Article Text

Cost-effectiveness of empagliflozin versus canagliflozin, dapagliflozin, or standard of care in patients with type 2 diabetes and established cardiovascular disease
  1. Odette S Reifsnider1,
  2. Anuraag R Kansal1,
  3. Pranav K Gandhi2,
  4. Lael Cragin1,
  5. Sarah B Brand1,
  6. Egon Pfarr3,
  7. Kyle Fahrbach4,
  8. Anastasia Ustyugova3
  1. 1Evidera Inc, Bethesda, Maryland, USA
  2. 2Boehringer Ingelheim Pharmaceuticals Inc, Ridgefield, Connecticut, USA
  3. 3Boehringer Ingelheim Pharma GmbH and Co KG, Ingelheim, Rheinland-Pfalz, Germany
  4. 4Evidera Waltham, Waltham, Massachusetts, USA
  1. Correspondence to Dr Odette S Reifsnider; odette.reifsnider{at}


Introduction Empagliflozin, a sodium-glucose co-transporter-2 (SGLT-2) inhibitor, is approved in the USA to reduce risk of cardiovascular (CV) death in adults with type 2 diabetes mellitus (T2DM) and established CV disease, based on EMPA-REG OUTCOME (Empagliflozin Cardiovascular Outcome Event Trial in Type 2 Diabetes Mellitus Patients) trial results. Empagliflozin reduced major adverse CV event (MACE) by 14%, CV death by 38%, and hospitalization for heart failure (HHF) by 35% vs placebo, each on top of standard of care (SoC). SGLT-2 inhibitors canagliflozin and dapagliflozin have also been compared with placebo, all on top of SoC, in CV outcome trials. In the CANVAS (Canagliflozin Cardiovascular Assessment Study) Program, canagliflozin reduced MACE by 14% and HHF by 33%. Dapagliflozin reduced HHF by 27% in the DECLARE-TIMI 58 trial (Multicenter Trial to Evaluate the Effect of Dapagliflozin on the Incidence of Cardiovascular Events). This analysis estimated the cost-effectiveness of empagliflozin versus canagliflozin, dapagliflozin, or SoC, in US adults with T2DM and established CV disease.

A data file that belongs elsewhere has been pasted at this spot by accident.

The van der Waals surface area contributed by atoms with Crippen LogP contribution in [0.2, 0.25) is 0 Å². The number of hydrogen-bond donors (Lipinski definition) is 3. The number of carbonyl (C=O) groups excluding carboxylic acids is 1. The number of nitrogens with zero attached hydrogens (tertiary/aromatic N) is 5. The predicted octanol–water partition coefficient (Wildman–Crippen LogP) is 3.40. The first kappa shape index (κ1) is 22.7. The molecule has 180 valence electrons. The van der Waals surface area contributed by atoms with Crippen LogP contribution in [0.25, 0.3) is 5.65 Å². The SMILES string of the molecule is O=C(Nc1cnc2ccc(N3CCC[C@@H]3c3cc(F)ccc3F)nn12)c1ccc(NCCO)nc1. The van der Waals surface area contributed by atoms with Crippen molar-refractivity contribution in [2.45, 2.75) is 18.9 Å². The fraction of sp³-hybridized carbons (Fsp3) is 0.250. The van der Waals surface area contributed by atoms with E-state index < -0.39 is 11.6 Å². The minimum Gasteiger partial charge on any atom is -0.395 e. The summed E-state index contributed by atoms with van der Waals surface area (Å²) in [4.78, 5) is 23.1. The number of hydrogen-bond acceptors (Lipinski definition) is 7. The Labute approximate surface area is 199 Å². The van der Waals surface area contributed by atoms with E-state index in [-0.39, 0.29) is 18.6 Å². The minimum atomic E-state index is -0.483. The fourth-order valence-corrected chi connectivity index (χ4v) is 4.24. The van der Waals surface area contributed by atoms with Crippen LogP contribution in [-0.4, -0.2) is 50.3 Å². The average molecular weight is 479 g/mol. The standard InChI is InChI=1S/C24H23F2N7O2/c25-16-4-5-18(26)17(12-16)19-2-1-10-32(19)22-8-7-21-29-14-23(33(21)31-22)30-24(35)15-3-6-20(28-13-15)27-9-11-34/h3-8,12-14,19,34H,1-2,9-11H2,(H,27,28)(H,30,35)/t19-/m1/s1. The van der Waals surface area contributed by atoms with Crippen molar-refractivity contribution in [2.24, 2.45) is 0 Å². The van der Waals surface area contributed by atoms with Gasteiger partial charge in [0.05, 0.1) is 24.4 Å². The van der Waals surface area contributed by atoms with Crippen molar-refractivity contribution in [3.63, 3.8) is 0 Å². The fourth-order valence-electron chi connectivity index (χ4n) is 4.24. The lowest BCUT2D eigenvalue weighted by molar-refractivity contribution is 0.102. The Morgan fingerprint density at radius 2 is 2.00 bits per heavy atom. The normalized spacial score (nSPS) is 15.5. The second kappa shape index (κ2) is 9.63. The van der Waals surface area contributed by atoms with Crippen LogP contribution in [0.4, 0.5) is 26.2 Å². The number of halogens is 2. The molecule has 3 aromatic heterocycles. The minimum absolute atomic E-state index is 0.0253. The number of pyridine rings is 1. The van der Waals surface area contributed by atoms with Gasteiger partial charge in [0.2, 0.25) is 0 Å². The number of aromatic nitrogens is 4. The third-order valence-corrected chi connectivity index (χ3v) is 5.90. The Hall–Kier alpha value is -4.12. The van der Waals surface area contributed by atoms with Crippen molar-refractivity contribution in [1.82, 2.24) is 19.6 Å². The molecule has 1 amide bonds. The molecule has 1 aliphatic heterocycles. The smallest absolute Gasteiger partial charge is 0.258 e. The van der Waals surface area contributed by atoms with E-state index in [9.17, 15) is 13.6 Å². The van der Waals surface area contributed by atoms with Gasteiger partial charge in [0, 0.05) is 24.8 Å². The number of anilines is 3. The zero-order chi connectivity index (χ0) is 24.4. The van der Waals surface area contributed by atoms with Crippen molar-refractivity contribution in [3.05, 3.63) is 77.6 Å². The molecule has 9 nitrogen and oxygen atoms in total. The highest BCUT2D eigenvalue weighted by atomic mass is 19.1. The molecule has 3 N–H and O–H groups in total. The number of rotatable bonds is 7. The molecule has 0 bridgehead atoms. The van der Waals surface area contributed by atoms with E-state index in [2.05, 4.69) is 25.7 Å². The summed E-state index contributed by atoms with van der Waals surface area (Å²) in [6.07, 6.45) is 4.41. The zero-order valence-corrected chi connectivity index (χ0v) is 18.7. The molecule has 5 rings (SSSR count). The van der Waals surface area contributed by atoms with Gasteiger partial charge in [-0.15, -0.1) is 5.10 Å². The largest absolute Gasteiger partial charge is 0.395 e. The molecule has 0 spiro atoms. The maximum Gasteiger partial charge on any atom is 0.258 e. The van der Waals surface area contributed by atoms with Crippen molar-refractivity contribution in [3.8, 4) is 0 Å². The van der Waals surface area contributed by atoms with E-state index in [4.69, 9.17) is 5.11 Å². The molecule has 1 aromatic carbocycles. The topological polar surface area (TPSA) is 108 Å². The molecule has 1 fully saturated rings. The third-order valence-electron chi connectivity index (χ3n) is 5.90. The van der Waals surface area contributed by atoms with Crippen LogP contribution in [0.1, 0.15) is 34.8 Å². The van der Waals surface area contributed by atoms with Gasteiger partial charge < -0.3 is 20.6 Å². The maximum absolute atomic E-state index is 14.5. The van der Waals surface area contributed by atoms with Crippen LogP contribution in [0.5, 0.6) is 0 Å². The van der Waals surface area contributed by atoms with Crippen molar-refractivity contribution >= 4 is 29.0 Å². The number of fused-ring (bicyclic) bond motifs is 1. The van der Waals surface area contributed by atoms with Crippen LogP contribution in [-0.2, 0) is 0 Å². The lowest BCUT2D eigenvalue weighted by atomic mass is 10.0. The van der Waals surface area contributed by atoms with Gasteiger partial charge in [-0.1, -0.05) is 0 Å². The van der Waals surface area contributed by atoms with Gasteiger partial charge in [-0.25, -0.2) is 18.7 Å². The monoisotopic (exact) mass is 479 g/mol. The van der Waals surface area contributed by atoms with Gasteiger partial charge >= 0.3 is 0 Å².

Research design and methods Individual patient-level discrete-event simulation was conducted to predict time-to-event for CV and renal outcomes, and specific adverse events over patients’ lifetimes. Occurrence of events in EMPA-REG OUTCOME was estimated based on event-free survival curves with time-dependent covariates. An HR for canagliflozin or dapagliflozin versus empagliflozin on each clinical event was estimated from published CANVAS, DECLARE-TIMI 58, and EMPA-REG OUTCOME data using indirect treatment comparison. Public sources provided US costs and utilities.